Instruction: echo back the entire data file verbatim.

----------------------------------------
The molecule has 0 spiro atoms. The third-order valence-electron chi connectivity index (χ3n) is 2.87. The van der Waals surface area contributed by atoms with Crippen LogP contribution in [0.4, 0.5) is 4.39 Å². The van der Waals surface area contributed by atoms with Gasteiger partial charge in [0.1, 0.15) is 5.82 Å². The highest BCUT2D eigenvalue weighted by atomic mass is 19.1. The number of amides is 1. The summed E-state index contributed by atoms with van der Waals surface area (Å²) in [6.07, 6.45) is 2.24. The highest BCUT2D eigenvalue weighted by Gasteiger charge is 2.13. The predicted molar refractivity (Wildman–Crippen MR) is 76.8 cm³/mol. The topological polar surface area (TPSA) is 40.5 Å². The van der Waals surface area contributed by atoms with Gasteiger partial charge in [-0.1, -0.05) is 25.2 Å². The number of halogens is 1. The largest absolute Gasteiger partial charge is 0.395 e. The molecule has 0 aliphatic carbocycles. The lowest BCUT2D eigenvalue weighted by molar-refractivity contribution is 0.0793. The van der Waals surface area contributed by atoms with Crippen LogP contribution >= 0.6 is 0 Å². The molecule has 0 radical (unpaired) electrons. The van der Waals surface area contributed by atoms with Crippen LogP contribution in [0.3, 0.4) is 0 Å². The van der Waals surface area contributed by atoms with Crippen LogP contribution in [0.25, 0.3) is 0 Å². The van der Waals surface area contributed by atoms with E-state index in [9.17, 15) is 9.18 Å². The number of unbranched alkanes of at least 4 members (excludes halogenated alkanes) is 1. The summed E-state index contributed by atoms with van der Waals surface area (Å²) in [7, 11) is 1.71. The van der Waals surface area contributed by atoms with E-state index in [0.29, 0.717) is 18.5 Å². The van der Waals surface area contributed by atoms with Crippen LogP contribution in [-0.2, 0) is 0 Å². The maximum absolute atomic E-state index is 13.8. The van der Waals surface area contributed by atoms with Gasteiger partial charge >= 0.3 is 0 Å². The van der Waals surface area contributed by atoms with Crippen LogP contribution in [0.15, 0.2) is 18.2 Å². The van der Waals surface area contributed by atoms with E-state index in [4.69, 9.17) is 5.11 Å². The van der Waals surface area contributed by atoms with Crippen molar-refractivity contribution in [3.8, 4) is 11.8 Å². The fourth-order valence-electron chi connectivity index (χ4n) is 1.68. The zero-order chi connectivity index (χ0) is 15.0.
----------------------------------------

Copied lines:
The molecule has 0 spiro atoms. The third-order valence-electron chi connectivity index (χ3n) is 2.87. The van der Waals surface area contributed by atoms with Crippen LogP contribution in [0.4, 0.5) is 4.39 Å². The van der Waals surface area contributed by atoms with Gasteiger partial charge in [0.1, 0.15) is 5.82 Å². The highest BCUT2D eigenvalue weighted by atomic mass is 19.1. The number of amides is 1. The summed E-state index contributed by atoms with van der Waals surface area (Å²) in [6.07, 6.45) is 2.24. The highest BCUT2D eigenvalue weighted by Gasteiger charge is 2.13. The predicted molar refractivity (Wildman–Crippen MR) is 76.8 cm³/mol. The topological polar surface area (TPSA) is 40.5 Å². The van der Waals surface area contributed by atoms with Gasteiger partial charge in [-0.1, -0.05) is 25.2 Å². The number of halogens is 1. The largest absolute Gasteiger partial charge is 0.395 e. The molecule has 0 aliphatic carbocycles. The lowest BCUT2D eigenvalue weighted by molar-refractivity contribution is 0.0793. The van der Waals surface area contributed by atoms with Crippen LogP contribution >= 0.6 is 0 Å². The molecule has 0 radical (unpaired) electrons. The van der Waals surface area contributed by atoms with Crippen LogP contribution in [0.3, 0.4) is 0 Å². The van der Waals surface area contributed by atoms with Crippen LogP contribution in [0.25, 0.3) is 0 Å². The van der Waals surface area contributed by atoms with E-state index in [9.17, 15) is 9.18 Å². The number of unbranched alkanes of at least 4 members (excludes halogenated alkanes) is 1. The summed E-state index contributed by atoms with van der Waals surface area (Å²) in [7, 11) is 1.71. The van der Waals surface area contributed by atoms with E-state index in [0.29, 0.717) is 18.5 Å². The van der Waals surface area contributed by atoms with Crippen LogP contribution in [-0.2, 0) is 0 Å². The maximum absolute atomic E-state index is 13.8. The van der Waals surface area contributed by atoms with Gasteiger partial charge >= 0.3 is 0 Å². The van der Waals surface area contributed by atoms with Crippen LogP contribution in [0.15, 0.2) is 18.2 Å². The van der Waals surface area contributed by atoms with E-state index in [4.69, 9.17) is 5.11 Å². The van der Waals surface area contributed by atoms with Crippen molar-refractivity contribution in [3.8, 4) is 11.8 Å². The fourth-order valence-electron chi connectivity index (χ4n) is 1.68. The zero-order chi connectivity index (χ0) is 15.0.